Let’s use two Vortex scopes to demonstrate the difference in exit pupil. The Crossfire II 2-7×32 and Crossfire II 2-7×32 Scout are identical in almost every way, with the exception of eye relief. The Scout model offers an eye relief of 9.45-inches as apposed to the standard Crossfire II which offers an eye relief of 3.9-inches. This allows the Scout model to be placed far further forward on the rifle, while still allowing the shooter to obtain a perfect eye relief.
Exit pupil can be found under the scope’s list of specifications.
What Magnification Does my Scope Need?
This is where many novices get things wrong. More magnification isn’t always best, and in some cases, it may be vital to have a scope that can zoom right out. But again this feature is largely dependant on how you intend on using the scope, and for the best results, the power of your scope should match your needs.
The following options can be used as a guide:
- 1-6x – ideal for small game and varmint hunting, close to medium range engagements, and self-defence.
- 3-15x – Capable of any engagements from close range to long range.
- 5-25x – best suited towards rifles used for extreme long range shooting. These are not suitable for close range defensive shooting.
The main takeaway point here is to avoid buying too much or too little magnification, as you may regret your decision later on. If you intend on shooting at closer distances, keep the magnification down, as you may very well require a 1x or 2x option. If you intend on shooting out to longer distances, then a 12x or greater option is recommended.
Tip: when patrolling or stalking through woods or jungle, always have your scope set to minimum zoom, as this will be vital for close range hunting or defensive engagements at short notice, while offering the best field of view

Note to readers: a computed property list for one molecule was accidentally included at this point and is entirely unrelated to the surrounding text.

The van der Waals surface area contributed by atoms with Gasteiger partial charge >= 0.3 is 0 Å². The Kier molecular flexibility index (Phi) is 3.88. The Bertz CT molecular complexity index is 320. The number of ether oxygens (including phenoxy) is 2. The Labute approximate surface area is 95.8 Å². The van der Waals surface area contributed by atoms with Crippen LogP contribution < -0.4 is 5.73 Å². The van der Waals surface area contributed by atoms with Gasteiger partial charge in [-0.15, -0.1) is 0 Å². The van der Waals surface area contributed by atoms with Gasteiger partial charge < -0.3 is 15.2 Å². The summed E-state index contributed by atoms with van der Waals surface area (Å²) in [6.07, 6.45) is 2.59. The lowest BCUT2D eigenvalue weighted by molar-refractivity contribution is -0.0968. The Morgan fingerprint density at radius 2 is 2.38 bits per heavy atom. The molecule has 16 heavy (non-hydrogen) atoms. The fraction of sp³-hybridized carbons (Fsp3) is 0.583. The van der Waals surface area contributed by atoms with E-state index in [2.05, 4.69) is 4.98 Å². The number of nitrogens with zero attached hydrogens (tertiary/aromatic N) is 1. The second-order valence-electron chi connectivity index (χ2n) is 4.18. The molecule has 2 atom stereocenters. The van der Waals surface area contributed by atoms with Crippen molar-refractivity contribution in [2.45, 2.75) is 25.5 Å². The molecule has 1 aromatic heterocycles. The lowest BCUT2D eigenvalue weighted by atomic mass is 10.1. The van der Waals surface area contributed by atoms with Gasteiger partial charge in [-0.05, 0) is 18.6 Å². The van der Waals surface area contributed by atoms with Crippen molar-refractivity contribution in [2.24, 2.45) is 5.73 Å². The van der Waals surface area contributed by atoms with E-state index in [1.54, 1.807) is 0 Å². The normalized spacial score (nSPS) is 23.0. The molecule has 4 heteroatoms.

For a more detailed breakdown on the advantages of various magnification levels, consider purchasing and downloading our e-book, which is available on Kindle: Precision Rifle A to Z – The Ultimate Guide to Rifle Marksmanship.
Scope Turrets, and Which are Best for Me
Selecting the correct scope turrets can be the difference between success and failure, particularly when it comes to long range shooting.
Capped Turrets – these are most common, and are perfectly fine for engagements up to around 300 meters. The turret caps are removed to allow for adjustments when zeroing the scope. Once the scope is zeroed, the turret caps are replaced and secured to keep the rifle’s zero from shifting. There is no way of adjusting the scope to compensate for bullet drop or wind drift, unless a modern reticle is present. This limits the scope for use at closer distances.
Target Turrets – these are more advanced, allowing the shooter to make fine adjustments to the scope to counter the effects of bullet drop and wind drift, and are found on long range rifle and competition setups. The turrets have increment markers that allow the scope’s zero to be adjusted on the fly. Having a scope with adjustable turrets provides the most accurate and precise kind of aiming at any distance, but comes at a higher cost.
Tip: if target turrets are desired, it is beneficial to find a scope that has a zero stop function. This stops the turret from rotating past its “0” setting,
Do I Need a Modern Reticle?
The reticle is one of those things that most hunters or occasional shooters will use, but often give very little thought to. The plain crosshair is the most common reticle type out there, and works just fine for hunting and plinking and closer distances.